Victoria Isherwood (Registered Nurse / Dermatology)

Protection – A skincare step NOT to miss!

In a world where people are spending thousands of dollars on skincare products and treatments (for anti-ageing and pigment correction), it’s ironic that the most simple, yet neglected step is sun protection.

We know that the sun is a major contributor to aging skin. It causes sun spots, wrinkles, dullness, hyper pigmentation, broken blood vessels, enlarged pores, thickened skin and more.

Pigmentation is usually the result of too much sun, creating freckles, age spots or larger discoloured skin patches. Research has shown that it is one of the biggest contributors to looking older – equal to wrinkles.

Fast facts

The vast majority of visible signs of ageing or hyperpigmentation are a result of the sun …and its damaging UV rays. In fact, up to 80% of premature ageing is thought to be attributed to the sun.

Australia experiences some of the highest levels of UV radiation in the world (due to our proximity to the equator and frequent blue skies). 

MUST-KNOW FACTS ABOUT SUMMER SUN PROTECTION

1. What’s the difference between UVA and UVB rays?

Ultraviolet A (UVA) rays emit the same amount of radiation from sunrise to sunset, 365 days a year. Ultraviolet B (UVB) rays are stronger in the summer, especially between 10 a.m. and 4 p.m.

2. Are UVA and UVB rays equally harmful to skin?

Yes, but they affect it in different ways. UVB rays are responsible for sunburn and skin redness. (Think “B” for “burning.”) They cause inflammation, surface dryness and excess dry skin buildup.

UVA rays are weaker than UVB rays but pass further into your skin. They stimulate excess pigment, resulting in dark marks, age spots and dullness. UVAs also break down collagen and elastin, causing lines, wrinkles and sagging. UVA rays can penetrate glass, which means they harm your skin even while indoors.

3. What does SPF stand for, and how does it work?

SPF is short for “Sun Protection Factor.” The higher the SPF, the more protection. But exactly how long a sunscreen protects you depends on your skin color and its tolerance to UVB rays.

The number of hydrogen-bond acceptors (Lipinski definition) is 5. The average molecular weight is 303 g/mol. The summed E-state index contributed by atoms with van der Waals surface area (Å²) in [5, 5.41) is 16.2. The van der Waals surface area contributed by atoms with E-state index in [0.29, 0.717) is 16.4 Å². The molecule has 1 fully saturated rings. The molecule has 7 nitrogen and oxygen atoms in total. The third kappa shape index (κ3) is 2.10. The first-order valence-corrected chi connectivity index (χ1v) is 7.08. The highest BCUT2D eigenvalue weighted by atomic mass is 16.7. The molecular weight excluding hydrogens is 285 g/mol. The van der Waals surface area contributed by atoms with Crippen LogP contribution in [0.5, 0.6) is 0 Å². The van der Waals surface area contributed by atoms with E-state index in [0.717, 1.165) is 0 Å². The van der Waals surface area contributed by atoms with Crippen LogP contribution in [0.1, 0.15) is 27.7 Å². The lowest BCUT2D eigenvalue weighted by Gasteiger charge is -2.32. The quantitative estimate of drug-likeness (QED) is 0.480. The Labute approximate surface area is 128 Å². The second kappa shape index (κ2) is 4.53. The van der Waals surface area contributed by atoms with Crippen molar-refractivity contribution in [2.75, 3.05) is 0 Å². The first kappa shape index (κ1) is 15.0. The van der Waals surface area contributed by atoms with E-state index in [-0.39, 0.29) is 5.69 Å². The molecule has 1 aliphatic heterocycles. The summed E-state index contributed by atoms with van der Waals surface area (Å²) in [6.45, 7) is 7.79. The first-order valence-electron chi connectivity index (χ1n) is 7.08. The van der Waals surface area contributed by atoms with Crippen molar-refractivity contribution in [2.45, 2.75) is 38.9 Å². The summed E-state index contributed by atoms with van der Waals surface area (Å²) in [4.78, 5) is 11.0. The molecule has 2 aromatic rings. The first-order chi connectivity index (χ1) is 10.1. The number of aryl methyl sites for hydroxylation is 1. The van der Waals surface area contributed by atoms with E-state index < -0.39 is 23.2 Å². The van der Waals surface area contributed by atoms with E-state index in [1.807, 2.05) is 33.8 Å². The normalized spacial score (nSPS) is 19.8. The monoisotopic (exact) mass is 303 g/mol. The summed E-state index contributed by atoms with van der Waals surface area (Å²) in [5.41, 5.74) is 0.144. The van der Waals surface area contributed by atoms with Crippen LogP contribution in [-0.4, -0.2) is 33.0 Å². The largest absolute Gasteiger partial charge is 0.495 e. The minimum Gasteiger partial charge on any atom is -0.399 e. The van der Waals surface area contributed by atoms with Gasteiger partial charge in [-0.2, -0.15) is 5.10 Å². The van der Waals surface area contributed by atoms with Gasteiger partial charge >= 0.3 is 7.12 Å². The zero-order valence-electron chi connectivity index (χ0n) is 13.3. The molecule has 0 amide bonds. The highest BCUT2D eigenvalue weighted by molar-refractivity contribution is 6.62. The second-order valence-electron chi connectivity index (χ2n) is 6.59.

To get a sense of how long you can stay in the sun, multiply your sunscreen’s SPF number by the amount of time it takes your skin to burn in the sun.

If your skin turns red in 10 minutes without sun protection, your math would look like this:

• SPF 15 x 10 minutes = 150 minutes (2 ½ hours) without getting burned

• SPF 30 x 10 minutes = 300 minutes (5 hours) without getting burned

…but there’s a little more to it than this. First, no sunscreen can block out 100% of the sun’s rays. Since you can’t rely on sunscreen for complete protection, be sure to cover up your body and wear a big hat and sunglasses.

4. What’s the difference between physical sunscreen and chemical sunscreen?

The two types of sunscreens protect skin in different ways and have different properties. Physical sunscreens, such as zinc oxide, reflect and scatter light and are gentle on skin — which is why Rodan + Fields UNBLEMISH and SOOTHE sunscreens are physical sunscreens. Chemical screens, such as avobenzone, absorb light and blend well with more ingredients. Rodan + Fields REVERSE, REDEFINE and ESSENTIALS sunscreens are chemical sunscreens.

Whether physical or chemical, all broad-spectrum sunscreens should be formulated to protect against damage from both UVA and UVB rays.

5. How much sunscreen do I need?

More than you probably think! Apply one tablespoon of sunscreen to your face and one ounce — the amount that would fill a shot glass — to your body for adequate sun protection.

6. How frequently should I reapply sunscreen?

One application of sunscreen won’t protect your skin for the entire day. You should reapply sunscreen every two hours — more frequently if you’ve been in the water. This is true even if you’re using a sunscreen with a high SPF.

See here for another great product which contains SPF

Victoria Isherwood (Registered Nurse / Skincare)

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Is It Possible To Have Glowing Skin after 50?

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Changes in our SKIN after 50 predominantly occur due to

  • The multiple effects of hormonal fluctuations
  • A shrinking skeleton
  • Decreased collagen production
  • Accumulated sun damage over the years
  • Repetitive facial expressions over the years (causing lines and wrinkles to become etched in).

Some of the typical skin changes that occur during this period of estrogen decline:-

  • Dryer (and sometimes itchy) skin
  • Thinning skin
  • Decreased elasticity
  • Sensitivity
  • An increase in rosacea and other inflammatory skin conditions
  • Increased  pigmentation (äge spots”)
  • Lines and wrinkles & volume loss.

Fortunately, there’s lots we can do for healthy skin after 50 

Cleanse GENTLY

Cleansing is an important skin care step at every age. However, as we get older our skin becomes more delicate and drier. So we need to use a cleanser that is right for our skin. Choose either creamy formulas or cleansing masks -rather than harsh foam or gel cleansers (which can strip moisture away and compromise our delicate lipid barrier).